Thank you, Madam Chair.
I'm joined today by our associate deputy minister, Les Linklater. We appreciate the opportunity to appear before you to discuss the Auditor General's studies of Phoenix. Public Services and Procurement Canada accepts the Auditor General's recommendations and has taken measures to respond to them.
I want to begin by acknowledging that this issue is fundamentally about people. This situation has put a strain on many public servants, for which I am deeply sorry. I know we've said it, but we're sincerely sorry.
This issue is also about those working hard to fix the pay system. I can assure you that we have extraordinarily dedicated teams that are working very hard to address their colleagues' pay issues. Without question, this situation has taken a heavy toll on too many employees.
The Auditor General's spring report examines the planning and development of Phoenix from April 2008 to April 2016. This period predates the senior leaders now working on pay at Public Services and Procurement Canada, but while the decision-makers have changed, the lessons of past actions cannot be forgotten.
There were serious flaws in the planning and implementation of Phoenix and in the broader transformation of the Pay Administration Initiative. We know that cost and timelines were prioritized. As result, poor decisions were made. Critical elements of the project, including some system functionality, testing, change management and training were removed or deferred. These decisions, coupled with the elimination of 700 compensation positions—and the resulting loss of critical capacity and expertise—led to a government-wide transformation that couldn't perform as planned and users who weren't prepared for this significant change.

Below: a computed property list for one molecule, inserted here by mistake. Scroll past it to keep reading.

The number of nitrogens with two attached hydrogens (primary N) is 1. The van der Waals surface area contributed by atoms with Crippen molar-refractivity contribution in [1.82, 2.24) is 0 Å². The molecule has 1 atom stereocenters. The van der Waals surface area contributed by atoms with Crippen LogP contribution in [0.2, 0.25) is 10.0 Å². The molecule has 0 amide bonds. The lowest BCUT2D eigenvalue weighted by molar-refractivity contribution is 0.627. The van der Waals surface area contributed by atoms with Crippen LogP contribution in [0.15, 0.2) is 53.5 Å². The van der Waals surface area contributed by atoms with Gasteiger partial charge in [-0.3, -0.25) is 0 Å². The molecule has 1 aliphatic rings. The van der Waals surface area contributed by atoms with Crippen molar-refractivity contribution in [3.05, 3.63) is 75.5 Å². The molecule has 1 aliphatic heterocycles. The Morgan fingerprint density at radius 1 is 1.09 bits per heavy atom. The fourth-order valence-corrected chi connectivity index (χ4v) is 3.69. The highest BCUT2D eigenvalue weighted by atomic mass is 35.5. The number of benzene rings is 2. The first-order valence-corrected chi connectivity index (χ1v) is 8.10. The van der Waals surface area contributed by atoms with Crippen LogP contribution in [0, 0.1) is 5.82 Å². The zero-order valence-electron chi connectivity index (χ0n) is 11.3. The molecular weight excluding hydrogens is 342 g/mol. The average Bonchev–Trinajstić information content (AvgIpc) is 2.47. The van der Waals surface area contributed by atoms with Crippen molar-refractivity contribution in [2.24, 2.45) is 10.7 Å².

Within the senior levels of PSPC, and I would say across government, the project's scope and implications were vastly underestimated. The Goss Gilroy Inc. report also cited this fundamental gap as a central failing of the project. When the deadline for implementation came, it was thought that the system was ready to go. Clearly, it was not.
I don't believe anyone acted with ill intent, but the two senior executives responsible for the project who reported to the deputy minister did not properly assess the complexity of the undertaking, the cumulative impact of their decision, or the seriousness of the early warnings.
The performance of these senior executives has been evaluated and appropriate measures have been taken. They are no longer involved in pay administration, and they did not receive performance pay for their work on Phoenix during 2015-16 when the system was finalized and launched.
As I mentioned, this situation has caused significant stress for many employees. Understandably, people want someone to blame. What has happened is unacceptable. The Auditor General has identified that senior executives at PSPC made significant mistakes, but he has also acknowledged that there were oversight and governance issues. I believe that there were multiple points of failure. We have to learn from all of them.
Accountability needs to be coupled with authority for projects like pay transformation to succeed. Public Services and Procurement Canada officials had full authority on Phoenix, but not over the government-wide human resources processes. For example, we should have had an integrated HR and pay approach all along.
We need to do better. We need to give our people the tools and the environment needed to succeed.
Madam Chair, we can't rewrite history, but we can benefit from it. The Auditor General's report provides invaluable advice that is helping us to move forward.
I'd like to turn now to the specific recommendations offered by the Auditor General in his spring report, which focus on future planning of IT projects. PSPC has a long history of managing many large-scale, complex, multi-faceted projects on behalf of clients, such as pension modernization and the Long-Term Vision and Plan for the Parliamentary Precinct. We currently manage over 430 projects with a budget of over $13 billion.
PSPC has rigorous and effective processes in place to manage large-scale projects. Our experience with Phoenix has highlighted the need for an enhanced approach for the management of complex enterprise-wide IT projects.